The 2020 election cycle in Georgia promises to be one of the most challenging in the state’s history. New voting machines. Questions about voter rolls. Aggressive efforts to register new voters. Precinct location challenges. Litigation. Partisan fighting. Strident candidates and an angry electorate. Microscopic scrutiny from all quarters.
All of those factors and more will come into play during the election process, and local election boards are going to have to be at the top of their game to avoid controversy, chaos and courtrooms.
Last week, the Hall County Board of Elections proved that not only is it not at the top of its game, it doesn’t really even understand the rules.
Asked by the county and city school systems to formally call for a special purpose local option sales tax for education and a bond referendum to coincide with the March presidential preference primary, the election board on Tuesday decided instead that it would refuse to do so. By Friday, having been informed that it had no authority to refuse to set the referendum date, it had reconsidered and approved the election as requested.
There are so many disturbing issues involved in last week’s antics that it’s hard to know where to begin in discussing them. A majority of the board took it upon themselves to decide the presidential primary wasn’t a good time to vote on the school issues.
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Board member Craig Lutz said he thought the timing was bad because Republican voters may not make the trip to the polls, since only one candidate will be on the GOP’s presidential ballot.
The same election board that approved a SPLOST vote for November, when it was the only issue on the countywide ballot and saw a turnout of about 5% of voters, suddenly was concerned about potentially low Republican turnout for a referendum in March.
Friday, Board Chairman Tom Smiley said he thought the referendum should be delayed for better voter participation. Apparently voter participation in the county’s November SPLOST vote wasn’t a concern for him.
Try to make sense of that shift in position and the only explanation that resonates is that someone had a bone to pick with the schools more so than potential number of voters. Or they assumed Republicans were more likely to vote no and hoped to see the issues defeated.
According to the election board, a county government requested referendum on an election day with no other ballot issues at all to draw voters was fine, but a school system request to hold a referendum on the same day voters will vote for a presidential candidate was flawed. It’s hard to look at that logic and not believe it was meant to be punitive toward the schools.
Board member Lutz made no bones about the fact he thought the referendum should be delayed until a later election so that more Republicans would vote on it. That is a decision rooted openly in partisan politics, not part of what is supposed to be a nonpartisan process of assuring fair elections, which is the election board’s mandate.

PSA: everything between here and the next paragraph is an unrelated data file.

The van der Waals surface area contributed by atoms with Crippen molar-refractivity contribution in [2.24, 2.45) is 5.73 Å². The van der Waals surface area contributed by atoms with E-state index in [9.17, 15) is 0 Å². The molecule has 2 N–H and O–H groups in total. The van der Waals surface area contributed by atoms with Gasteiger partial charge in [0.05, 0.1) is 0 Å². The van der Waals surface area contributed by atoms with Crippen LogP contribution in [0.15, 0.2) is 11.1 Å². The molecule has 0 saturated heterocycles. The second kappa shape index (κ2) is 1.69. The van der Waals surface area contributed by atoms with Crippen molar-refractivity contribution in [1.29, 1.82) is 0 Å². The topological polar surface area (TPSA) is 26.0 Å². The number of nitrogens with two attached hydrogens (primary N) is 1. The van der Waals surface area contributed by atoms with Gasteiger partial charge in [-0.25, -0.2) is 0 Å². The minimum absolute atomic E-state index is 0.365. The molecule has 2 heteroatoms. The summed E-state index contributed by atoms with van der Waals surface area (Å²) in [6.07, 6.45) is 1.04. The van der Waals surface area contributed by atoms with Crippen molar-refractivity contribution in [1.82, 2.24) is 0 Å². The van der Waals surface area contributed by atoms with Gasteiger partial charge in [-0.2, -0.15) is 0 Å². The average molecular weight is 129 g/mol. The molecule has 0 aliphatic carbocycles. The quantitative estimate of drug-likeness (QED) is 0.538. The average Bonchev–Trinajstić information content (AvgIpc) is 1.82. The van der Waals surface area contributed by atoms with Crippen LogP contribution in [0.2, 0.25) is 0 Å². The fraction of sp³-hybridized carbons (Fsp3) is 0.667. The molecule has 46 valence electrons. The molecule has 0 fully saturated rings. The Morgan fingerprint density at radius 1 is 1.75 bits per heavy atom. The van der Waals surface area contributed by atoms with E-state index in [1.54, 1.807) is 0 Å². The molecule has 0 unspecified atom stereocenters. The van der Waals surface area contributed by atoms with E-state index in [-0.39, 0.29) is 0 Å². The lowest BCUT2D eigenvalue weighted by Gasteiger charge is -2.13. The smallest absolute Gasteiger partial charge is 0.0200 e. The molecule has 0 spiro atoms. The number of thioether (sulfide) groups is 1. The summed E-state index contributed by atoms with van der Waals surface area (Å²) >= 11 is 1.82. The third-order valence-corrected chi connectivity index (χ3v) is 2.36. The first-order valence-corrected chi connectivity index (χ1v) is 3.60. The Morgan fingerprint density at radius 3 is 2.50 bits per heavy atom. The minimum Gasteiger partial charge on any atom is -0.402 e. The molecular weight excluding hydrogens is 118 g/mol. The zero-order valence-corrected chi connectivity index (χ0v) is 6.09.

Not to mention that it embarrassingly belittles Republican voters by assuming they wouldn’t bother to go to the polls just to vote on the school issues.
The two Republican appointees to the board, Lutz and Ken Cochran voted to force the referendum until a later date, and Chairman Smiley sided with them in doing so in order to break a tie with the two Democrat appointed members, Gala Sheats and David Kennedy. When they met again Friday to reverse the decision, Lutz still refused to change his position, despite being advised the law was not on his side and the courts had ruled the election board did not have the authority to do what he wanted to do.
The bylaws for the board say that members “shall place their public duties ahead of partisan and political considerations.” Clearly that wasn’t the case here as concern for party affiliation of prospective voters was the deciding factor, at least for Lutz, in the original vote to delay the referendum.
How is the board of elections going to defend itself against claims of prejudice in the future when it freely admits to having made a decision based on whether voters from a certain party will go to the polls?
The election board tried to excuse its action by pointing out the school referendum scheduling was submitted to the board for consideration on Monday, not in time for the agenda for its Tuesday meeting and that school officials were not on hand to discuss the request.
But if that was truly the issue, why not just postpone a decision on setting the referendum date pending future discussion, rather than turning down the request by acting in defiant ignorance?
State law provides certain days each year on which elections can be scheduled. When it comes to a referendum, local elected officials, not members of the election board who are appointed by political parties, request which of those days they wish to hold balloting.
There should never have been ambiguity over the process, and if ambiguity did exist, direction from legal counsel should have been sought.
The election board members just cavalierly decided the referendum would work just as well in May, or maybe November, ignoring the reality that shifting the vote by months could have a dramatic impact on the school systems’ financial plans and projections.
The board of elections is not the place for political grandstanding, which has been Mr. Lutz’s specialty since his days on the county commission. That he has a new stage for doing so on the county’s election board as we head into what promises to be a difficult political year is unfortunate and does not bode well for the balloting process in 2020.
It will fall to Chairman Smiley to make sure the board stays on task and worries about voting process and procedures, not politics. If he is unable to do so, turbulent times may be ahead.